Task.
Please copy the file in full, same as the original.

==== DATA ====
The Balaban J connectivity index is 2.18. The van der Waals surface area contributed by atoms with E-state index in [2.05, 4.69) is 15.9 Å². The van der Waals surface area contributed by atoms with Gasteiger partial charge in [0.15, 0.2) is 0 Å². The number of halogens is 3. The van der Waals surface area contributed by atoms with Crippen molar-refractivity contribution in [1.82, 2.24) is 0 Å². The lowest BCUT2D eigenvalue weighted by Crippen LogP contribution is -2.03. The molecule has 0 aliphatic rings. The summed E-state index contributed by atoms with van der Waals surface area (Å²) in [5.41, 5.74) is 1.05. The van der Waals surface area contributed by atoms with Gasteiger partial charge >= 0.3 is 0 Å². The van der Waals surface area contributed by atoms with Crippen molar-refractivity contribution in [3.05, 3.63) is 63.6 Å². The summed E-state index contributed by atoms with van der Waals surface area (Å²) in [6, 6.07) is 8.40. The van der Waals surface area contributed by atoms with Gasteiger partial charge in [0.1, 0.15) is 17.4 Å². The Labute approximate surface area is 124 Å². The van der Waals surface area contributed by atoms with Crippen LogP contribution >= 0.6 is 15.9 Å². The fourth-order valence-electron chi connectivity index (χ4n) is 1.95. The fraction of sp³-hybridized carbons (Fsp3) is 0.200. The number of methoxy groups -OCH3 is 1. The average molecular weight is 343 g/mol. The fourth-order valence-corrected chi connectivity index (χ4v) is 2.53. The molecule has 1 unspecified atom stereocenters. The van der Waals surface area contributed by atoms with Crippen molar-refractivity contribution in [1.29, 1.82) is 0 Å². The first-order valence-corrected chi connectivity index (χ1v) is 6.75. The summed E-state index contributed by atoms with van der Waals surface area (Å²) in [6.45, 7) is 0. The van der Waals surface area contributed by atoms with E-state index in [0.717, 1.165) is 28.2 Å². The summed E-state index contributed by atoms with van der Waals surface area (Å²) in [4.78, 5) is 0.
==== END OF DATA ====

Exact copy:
The Balaban J connectivity index is 2.18. The van der Waals surface area contributed by atoms with E-state index in [2.05, 4.69) is 15.9 Å². The van der Waals surface area contributed by atoms with Gasteiger partial charge in [0.15, 0.2) is 0 Å². The number of halogens is 3. The van der Waals surface area contributed by atoms with Crippen molar-refractivity contribution in [1.82, 2.24) is 0 Å². The lowest BCUT2D eigenvalue weighted by Crippen LogP contribution is -2.03. The molecule has 0 aliphatic rings. The summed E-state index contributed by atoms with van der Waals surface area (Å²) in [5.41, 5.74) is 1.05. The van der Waals surface area contributed by atoms with Gasteiger partial charge >= 0.3 is 0 Å². The van der Waals surface area contributed by atoms with Crippen molar-refractivity contribution in [3.05, 3.63) is 63.6 Å². The summed E-state index contributed by atoms with van der Waals surface area (Å²) in [6, 6.07) is 8.40. The van der Waals surface area contributed by atoms with Gasteiger partial charge in [0.1, 0.15) is 17.4 Å². The Labute approximate surface area is 124 Å². The van der Waals surface area contributed by atoms with Crippen LogP contribution >= 0.6 is 15.9 Å². The fourth-order valence-electron chi connectivity index (χ4n) is 1.95. The fraction of sp³-hybridized carbons (Fsp3) is 0.200. The number of methoxy groups -OCH3 is 1. The average molecular weight is 343 g/mol. The fourth-order valence-corrected chi connectivity index (χ4v) is 2.53. The molecule has 1 unspecified atom stereocenters. The van der Waals surface area contributed by atoms with Crippen molar-refractivity contribution in [1.29, 1.82) is 0 Å². The first-order valence-corrected chi connectivity index (χ1v) is 6.75. The summed E-state index contributed by atoms with van der Waals surface area (Å²) in [6.45, 7) is 0. The van der Waals surface area contributed by atoms with E-state index in [0.717, 1.165) is 28.2 Å². The summed E-state index contributed by atoms with van der Waals surface area (Å²) in [4.78, 5) is 0.